Urgencies is a feature which allows you to customize how your team is notified based on the criticality of an incident: incidents can be either high-urgency (requires immediate attention) or low-urgency (it can wait). What does this mean for responders? As an incident responder, you can set up notification rules so that you won't be woken up for low-urgency incidents that can be handled in the morning, or you can set a service to notify you with only high-urgency or low-urgency notification methods at specific times of day.
- Step 1: Configure Service
- Step 2: Configure User Profiles
- Use Case 1: Critical and Non-Critical Incidents
- Use Case 2: Support Hours
Urgencies are defined at the Service level, and all services will initially default to High. This can be adjusted within the settings of a service; to access the settings, navigate to the service you wish to adjust and click Edit Service.
You have the option to apply one of two (or four) options to all incidents originating from a particular service, depending on your account's plan:
- High: Use high-urgency notification rules and escalate as needed
- Low: Use low-urgency notification rules and do not escalate
- High during service support hours, Low otherwise
- Low during service support hours, High otherwise
Low-urgency incidents will not escalate. Only high-urgency incidents will escalate according to the rules defined in an escalation policy.
Additionally, accounts with access to Support Hours can configure a setting to raise the urgency of all open incidents once on-call hours begin.
Responders will next need to navigate to their User Profile and specify how they'd like to be notified based on the urgency of an incident.
It's a best practice to create several notification rules for high-urgency incidents and tier them so that the on-call responder will be notified numerous times until they acknowledge the incident.
With non-urgent incidents, however, the on-call responder may only want to receive a push notification, email, or no notification at all, for instance.
The level of urgency you choose for a service depends on your use case. For example, in this test we have two Nagios services. One is for CRITICAL Nagios events that require immediate attention, the other is for NON-CRITICAL Nagios incidents that don't require immediate attention.
We would want the on-call engineer to respond to incidents originating from the Nagios Critical service immediately. Incidents on this service will trigger as high-urgency.
On the other hand, there may be less critical incidents that need to be addressed, but that do not require our immediate attention. We'll configure the Nagios Non-Critical service to trigger low-urgency incidents.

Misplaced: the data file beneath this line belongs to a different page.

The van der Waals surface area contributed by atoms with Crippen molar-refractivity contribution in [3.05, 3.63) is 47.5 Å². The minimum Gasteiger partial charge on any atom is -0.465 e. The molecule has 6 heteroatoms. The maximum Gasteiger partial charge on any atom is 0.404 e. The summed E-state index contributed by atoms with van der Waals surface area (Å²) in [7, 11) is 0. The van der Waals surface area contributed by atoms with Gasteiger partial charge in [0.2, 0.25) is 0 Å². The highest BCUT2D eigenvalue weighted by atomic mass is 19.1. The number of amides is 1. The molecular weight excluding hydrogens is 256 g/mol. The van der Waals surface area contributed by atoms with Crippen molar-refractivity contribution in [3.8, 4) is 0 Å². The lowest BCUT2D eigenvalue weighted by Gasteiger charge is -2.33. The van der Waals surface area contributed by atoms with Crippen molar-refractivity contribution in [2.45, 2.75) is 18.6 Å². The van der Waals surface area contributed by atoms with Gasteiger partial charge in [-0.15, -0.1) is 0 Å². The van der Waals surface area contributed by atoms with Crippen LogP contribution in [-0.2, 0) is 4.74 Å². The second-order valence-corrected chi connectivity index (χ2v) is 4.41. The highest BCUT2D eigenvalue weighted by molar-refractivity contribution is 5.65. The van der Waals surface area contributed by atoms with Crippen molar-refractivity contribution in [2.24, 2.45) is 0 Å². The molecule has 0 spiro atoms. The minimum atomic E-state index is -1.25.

Let's take a support team as another example. Since a support team responds to customer inquiries during business hours, we want incidents to be categorized as critical during business hours and non-critical after hours. This way they are fresh for work the next day!
However, once the team is back on-call the following morning, all open incidents should be raised to high-urgency. When an open incident is raised to high-urgency, PagerDuty will notify the assigned user according to their high-urgency notification rules.
Urgencies can be configured to notify you based on your notification rules. When both high and low urgency incidents have been triggered, PagerDuty makes it easy to pinpoint which incidents are high urgency and which are low urgency by color coding them and prioritizing them according to their urgency level.
In the PagerDuty Dashboard, incident urgency is indicated in the Urgency column. High urgency incidents will be displayed at the top, followed by low urgency incidents. High urgency incidents will also have a lighter background than low urgency incidents. This helps you quickly identify incidents that are most critical.
For example in the screenshot below, incident #142 was triggered most recently, but because it’s low urgency, it’s displayed below the higher priority incidents.
Incidents will maintain this urgency-based order, even after acknowledgment. In the example below, incidents #140 and #142 are acknowledged. The high urgency incident remains at the top of the table, followed by the low urgency incident.
If you have high and low urgency incidents open, high urgency incidents will be displayed at the top of the queue and low urgency incidents at the bottom.
After an incident has been acknowledged, the bar to the left side of the incident will change from red to yellow.
High urgency incidents are still displayed at the top of queue, even after low urgency incidents have been acknowledged.
If you want to an incident to re-trigger after a given period of time, you can set up an acknowledgement timeout period for your service. This option ensures that an incident is isn't disregarded after being ack'd.
With this feature enabled, an incident will re-trigger and start the notification process from the beginning if it isn't resolved by the service's acknowledgement timeout. This means that once the acknowledgement timeout expires, the acknowledged incident will again become a triggered incident.
An incident re-triggered by the acknowledgement timeout will re-notify the user who ack'd and the current user on-call if on-call responsibilities have changed since the ack.
You can configure the length of the timeout or turn it off completely in the settings for a service.
Go to the Configuration menu and select Services.
Click on the service you want to edit.
Click Edit Service in the top right corner of the page.
Under Incident Settings, select a time from the drop-down list. Or, to disable the timeout, clear the Acknowledgement timeout checkbox.
If a user wants to quiet an individual incident for a different length of time than the service's incident ack timeout, they can snooze the incident.